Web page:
Commentary

The GOP Presidential Debates: A Waterboarding Alternative

I think I’ve solved the problem of waterboarding. We can get rid of that technique in dealing with alleged terrorists and simply force them to watch the Republican presidential debates. If they don’t fess up given the prospect of having to watch additional debates, they’re probably innocent.

Cato Institute aficionados are well aware of how fiercely non-partisan we are (“we” in the royal sense). Nevertheless, I was deeply disappointed when New Jersey Gov. Chris Christie opted not to enter the race. Not only did he have the unique advantage of being smart; I had a perfect campaign slogan for him: “Fat Chance in ‘12!”

On the good news front we finally got our bilateral trade agreements ratified with Colombia, South Korea, and Panama. As far as I can tell, it’s the only thing to come out of the Obama administration that would actually create jobs. Perhaps that explains why he had no press conference to announce it.

Another reason to lament the absence of Chris Christie in the presidential sweepstakes is that none of the remaining candidates, certainly including Barack Obama, have the wherewithal to discuss the 800-pound gorilla in the room, namely entitlements. Social Security, Medicare, and Medicaid together have unfunded liabilities in excess of $60 trillion.

It seems as though Rep. Paul Ryan (R-Wis.) and Christie are the only pols out there who are willing to talk to Americans as though they are adults. Virtually all of the other so-called leaders of both major parties have their heads in the sand, pretending that what is an obvious fiscal crisis will go away if they just act as if it’s not there. Cato distinguished senior fellow José Piñera, architect of Chile’s wildly successful social security privatization scheme, could enlighten these leaders if only they would listen.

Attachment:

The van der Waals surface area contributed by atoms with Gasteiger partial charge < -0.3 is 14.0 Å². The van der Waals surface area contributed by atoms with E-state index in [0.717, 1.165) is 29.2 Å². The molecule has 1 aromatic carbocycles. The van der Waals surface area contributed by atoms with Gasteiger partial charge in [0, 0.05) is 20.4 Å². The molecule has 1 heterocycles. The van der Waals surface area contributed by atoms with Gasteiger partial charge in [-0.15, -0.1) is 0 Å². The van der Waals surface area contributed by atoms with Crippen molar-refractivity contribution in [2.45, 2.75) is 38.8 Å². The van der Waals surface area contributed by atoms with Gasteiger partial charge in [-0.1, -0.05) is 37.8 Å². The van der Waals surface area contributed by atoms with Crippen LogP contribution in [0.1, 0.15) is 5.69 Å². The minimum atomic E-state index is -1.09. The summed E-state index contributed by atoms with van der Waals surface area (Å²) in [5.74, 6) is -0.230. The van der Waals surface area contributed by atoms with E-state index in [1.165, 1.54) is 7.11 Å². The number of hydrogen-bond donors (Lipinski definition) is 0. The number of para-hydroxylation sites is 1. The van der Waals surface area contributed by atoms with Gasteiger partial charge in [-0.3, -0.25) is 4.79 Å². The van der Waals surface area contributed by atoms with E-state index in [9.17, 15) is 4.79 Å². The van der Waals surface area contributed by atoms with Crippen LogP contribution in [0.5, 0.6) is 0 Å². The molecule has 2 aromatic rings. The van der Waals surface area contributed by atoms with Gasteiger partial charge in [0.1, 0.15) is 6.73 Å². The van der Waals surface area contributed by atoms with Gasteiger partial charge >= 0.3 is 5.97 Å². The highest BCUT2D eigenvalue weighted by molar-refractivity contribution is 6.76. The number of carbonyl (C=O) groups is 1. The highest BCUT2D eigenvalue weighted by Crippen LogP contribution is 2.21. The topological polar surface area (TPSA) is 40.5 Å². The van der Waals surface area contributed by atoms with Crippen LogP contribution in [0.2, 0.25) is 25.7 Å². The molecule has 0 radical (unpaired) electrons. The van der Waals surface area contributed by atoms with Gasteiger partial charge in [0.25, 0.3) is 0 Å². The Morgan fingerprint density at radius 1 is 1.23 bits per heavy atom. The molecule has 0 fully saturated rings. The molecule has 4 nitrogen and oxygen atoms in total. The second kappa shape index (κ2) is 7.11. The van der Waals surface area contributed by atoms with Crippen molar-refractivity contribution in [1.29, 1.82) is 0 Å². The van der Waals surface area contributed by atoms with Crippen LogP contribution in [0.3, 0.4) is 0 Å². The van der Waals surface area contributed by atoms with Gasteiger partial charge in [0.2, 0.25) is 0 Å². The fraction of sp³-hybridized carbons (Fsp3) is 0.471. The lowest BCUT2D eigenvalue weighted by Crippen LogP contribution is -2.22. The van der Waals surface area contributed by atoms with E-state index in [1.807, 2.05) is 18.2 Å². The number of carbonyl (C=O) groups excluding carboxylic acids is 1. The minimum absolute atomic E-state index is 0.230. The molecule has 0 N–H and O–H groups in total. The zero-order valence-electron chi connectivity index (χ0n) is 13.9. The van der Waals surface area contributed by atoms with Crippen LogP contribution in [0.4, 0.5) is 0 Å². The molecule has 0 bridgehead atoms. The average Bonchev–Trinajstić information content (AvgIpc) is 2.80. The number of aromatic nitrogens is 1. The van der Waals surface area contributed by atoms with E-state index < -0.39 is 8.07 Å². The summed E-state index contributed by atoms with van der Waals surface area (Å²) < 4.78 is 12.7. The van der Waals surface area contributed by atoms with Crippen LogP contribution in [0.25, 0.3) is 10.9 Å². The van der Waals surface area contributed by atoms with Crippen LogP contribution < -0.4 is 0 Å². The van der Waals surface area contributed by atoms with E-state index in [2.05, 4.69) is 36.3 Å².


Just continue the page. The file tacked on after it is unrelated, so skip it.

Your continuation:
Fortunately, Secretary of State Hillary Clinton’s hard-core lobbying effort to have tens of thousands of U.S. troops remain in Iraq failed. Thus, President Obama’s now claiming that he is fulfilling the campaign pledge by promising to bring the troops home by the end of the year. Let’s hope he does.

That said, our friend Rep. Ron Paul (R-Texas) argues that we will continue to maintain a massive military force in Iraq. Certainly the world’s largest embassy there will require an impressive security force as it becomes target practice for various Iraqi factions. As for Afghanistan, don’t ask. After 9/11 we did the right thing in going into that nation and ousting the Taliban regime that tolerated al-Qaeda. Now, however, our efforts are utterly futile. Ultimately, we will leave (minus a few thousand more young Americans killed) and the non-nation of Afghanistan will revert to its eighth century tribal society, just as it was before we engaged in our nation-building there.

Edward H. Crane is the founder and president of the Cato Institute.